President Barack Obama called the parents of Ezra Schwartz, the 18-year-old American student murdered last week in a Palestinian terror attack in the West Bank, to offer his condolences.
In the telephone call Monday, the president said that Schwartz’s Israel studies had strengthened U.S.-Israel ties.
“The president offered his profound condolences and condemned in the strongest terms the terrorist attack that took his life,” a senior administration official told JTA. “The president also underscored that Ezra’s studies in Israel strengthened the bonds between Israel and the United States and, as we mourn his death, those bonds only grow stronger.”
Schwartz, from Sharon, Massachusetts, was on a gap year studying at a yeshiva in Israel. He was to start business school at Rutgers University in New Jersey in the fall.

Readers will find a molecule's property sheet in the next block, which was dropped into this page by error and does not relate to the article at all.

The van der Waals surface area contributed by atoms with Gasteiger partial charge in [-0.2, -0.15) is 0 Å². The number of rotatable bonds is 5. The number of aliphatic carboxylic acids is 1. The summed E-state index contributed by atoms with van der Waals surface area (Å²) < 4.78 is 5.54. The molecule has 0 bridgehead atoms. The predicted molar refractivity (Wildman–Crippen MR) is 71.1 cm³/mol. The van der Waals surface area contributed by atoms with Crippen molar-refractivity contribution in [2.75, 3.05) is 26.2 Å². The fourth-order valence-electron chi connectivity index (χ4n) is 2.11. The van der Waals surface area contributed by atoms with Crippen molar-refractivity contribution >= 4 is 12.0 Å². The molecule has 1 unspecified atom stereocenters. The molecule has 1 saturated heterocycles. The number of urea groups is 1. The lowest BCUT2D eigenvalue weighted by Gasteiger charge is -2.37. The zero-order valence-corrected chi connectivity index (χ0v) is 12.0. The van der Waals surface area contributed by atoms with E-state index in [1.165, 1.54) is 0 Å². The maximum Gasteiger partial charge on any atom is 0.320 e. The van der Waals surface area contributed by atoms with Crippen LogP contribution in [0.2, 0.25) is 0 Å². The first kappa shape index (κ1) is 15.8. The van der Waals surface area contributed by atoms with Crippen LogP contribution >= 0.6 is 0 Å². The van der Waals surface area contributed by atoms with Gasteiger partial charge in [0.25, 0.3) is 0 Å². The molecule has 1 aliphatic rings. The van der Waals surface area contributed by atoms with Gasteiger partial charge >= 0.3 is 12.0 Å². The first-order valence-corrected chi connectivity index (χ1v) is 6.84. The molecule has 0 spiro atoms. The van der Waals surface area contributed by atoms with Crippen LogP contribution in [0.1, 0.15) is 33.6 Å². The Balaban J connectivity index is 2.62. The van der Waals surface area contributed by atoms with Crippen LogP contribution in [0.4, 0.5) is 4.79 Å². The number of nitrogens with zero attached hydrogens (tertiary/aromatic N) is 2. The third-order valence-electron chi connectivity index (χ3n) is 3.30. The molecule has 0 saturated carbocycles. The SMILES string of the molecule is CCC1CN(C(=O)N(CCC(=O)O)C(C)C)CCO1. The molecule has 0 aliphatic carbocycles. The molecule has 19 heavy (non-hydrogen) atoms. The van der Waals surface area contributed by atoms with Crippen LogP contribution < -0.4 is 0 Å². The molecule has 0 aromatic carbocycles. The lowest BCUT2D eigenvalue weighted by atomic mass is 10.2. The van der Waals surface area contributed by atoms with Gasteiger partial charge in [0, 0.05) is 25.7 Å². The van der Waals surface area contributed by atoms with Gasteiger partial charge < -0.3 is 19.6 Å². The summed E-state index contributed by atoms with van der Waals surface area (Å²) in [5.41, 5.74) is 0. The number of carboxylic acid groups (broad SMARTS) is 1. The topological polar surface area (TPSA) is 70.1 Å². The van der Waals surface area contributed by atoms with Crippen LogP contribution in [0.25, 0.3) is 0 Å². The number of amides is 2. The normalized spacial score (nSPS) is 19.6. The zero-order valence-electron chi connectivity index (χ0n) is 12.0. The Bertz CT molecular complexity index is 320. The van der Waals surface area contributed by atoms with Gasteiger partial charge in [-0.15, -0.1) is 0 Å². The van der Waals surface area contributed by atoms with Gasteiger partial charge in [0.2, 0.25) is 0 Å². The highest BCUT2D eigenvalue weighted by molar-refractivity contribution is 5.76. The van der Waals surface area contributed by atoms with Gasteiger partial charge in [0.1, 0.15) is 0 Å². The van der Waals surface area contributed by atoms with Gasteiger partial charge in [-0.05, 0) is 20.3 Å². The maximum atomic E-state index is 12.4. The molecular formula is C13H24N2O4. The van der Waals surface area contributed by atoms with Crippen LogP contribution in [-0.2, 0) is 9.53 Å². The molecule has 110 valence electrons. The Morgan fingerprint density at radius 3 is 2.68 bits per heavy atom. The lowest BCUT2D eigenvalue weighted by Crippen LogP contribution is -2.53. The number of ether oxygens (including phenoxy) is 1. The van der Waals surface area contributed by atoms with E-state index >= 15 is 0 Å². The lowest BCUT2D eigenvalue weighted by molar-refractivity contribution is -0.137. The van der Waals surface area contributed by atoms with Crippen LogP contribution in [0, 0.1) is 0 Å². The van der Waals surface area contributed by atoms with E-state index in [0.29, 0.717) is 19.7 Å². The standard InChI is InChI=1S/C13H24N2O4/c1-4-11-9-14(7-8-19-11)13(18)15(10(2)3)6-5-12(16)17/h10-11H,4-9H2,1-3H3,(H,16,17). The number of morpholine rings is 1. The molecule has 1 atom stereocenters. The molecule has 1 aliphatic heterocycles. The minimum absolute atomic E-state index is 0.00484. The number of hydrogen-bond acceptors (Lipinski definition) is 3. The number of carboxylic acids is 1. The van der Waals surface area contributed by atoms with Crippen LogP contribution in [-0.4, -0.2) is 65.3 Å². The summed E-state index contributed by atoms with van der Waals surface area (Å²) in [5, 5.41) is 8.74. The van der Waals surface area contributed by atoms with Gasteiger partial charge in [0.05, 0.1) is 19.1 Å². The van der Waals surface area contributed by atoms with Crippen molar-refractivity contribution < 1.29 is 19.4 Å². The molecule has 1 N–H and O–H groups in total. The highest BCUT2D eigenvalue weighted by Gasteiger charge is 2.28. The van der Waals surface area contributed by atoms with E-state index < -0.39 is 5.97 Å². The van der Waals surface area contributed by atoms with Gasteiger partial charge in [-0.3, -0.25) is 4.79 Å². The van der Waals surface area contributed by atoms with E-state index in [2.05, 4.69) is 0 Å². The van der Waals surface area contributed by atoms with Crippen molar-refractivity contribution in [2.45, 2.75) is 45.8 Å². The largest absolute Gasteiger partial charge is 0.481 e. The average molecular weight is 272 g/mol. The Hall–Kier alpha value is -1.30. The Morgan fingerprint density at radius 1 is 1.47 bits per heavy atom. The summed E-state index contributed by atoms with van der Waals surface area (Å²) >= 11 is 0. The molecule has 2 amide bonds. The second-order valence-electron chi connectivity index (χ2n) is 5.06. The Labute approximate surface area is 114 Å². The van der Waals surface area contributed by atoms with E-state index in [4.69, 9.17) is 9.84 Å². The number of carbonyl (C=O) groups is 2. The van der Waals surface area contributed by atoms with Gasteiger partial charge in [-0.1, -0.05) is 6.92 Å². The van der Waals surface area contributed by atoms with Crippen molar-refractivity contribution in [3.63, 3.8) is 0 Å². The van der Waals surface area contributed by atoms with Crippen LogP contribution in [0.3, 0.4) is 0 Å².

The Obama administration condemned the attack on Nov. 20, a day after it occurred, but a number of Jewish groups and commentators complained that the condemnation had not come quickly enough and was from the State Department spokesman rather than the White House.
There were further complaints when Obama, in remarks during a news conference in Malaysia on Sunday, singled out for mention two other Americans killed in recent terrorist attacks, in Mali and Paris, but did not mention Schwartz.
U.S. Secretary of State John Kerry also spoke with Schwartz’s parents, Ari and Ruth Schwartz.
“Just yesterday, I talked to the family of Ezra Schwartz from Massachusetts, a young man who came here out of high school ready to go to college, excited about his future,” Kerry said Tuesday at a meeting in Jerusalem with Israeli Prime Minister Benjamin Netanyahu. “And yesterday, his family was sitting at shiva and I talked to them and heard their feelings, the feelings of any parent who lost their child.”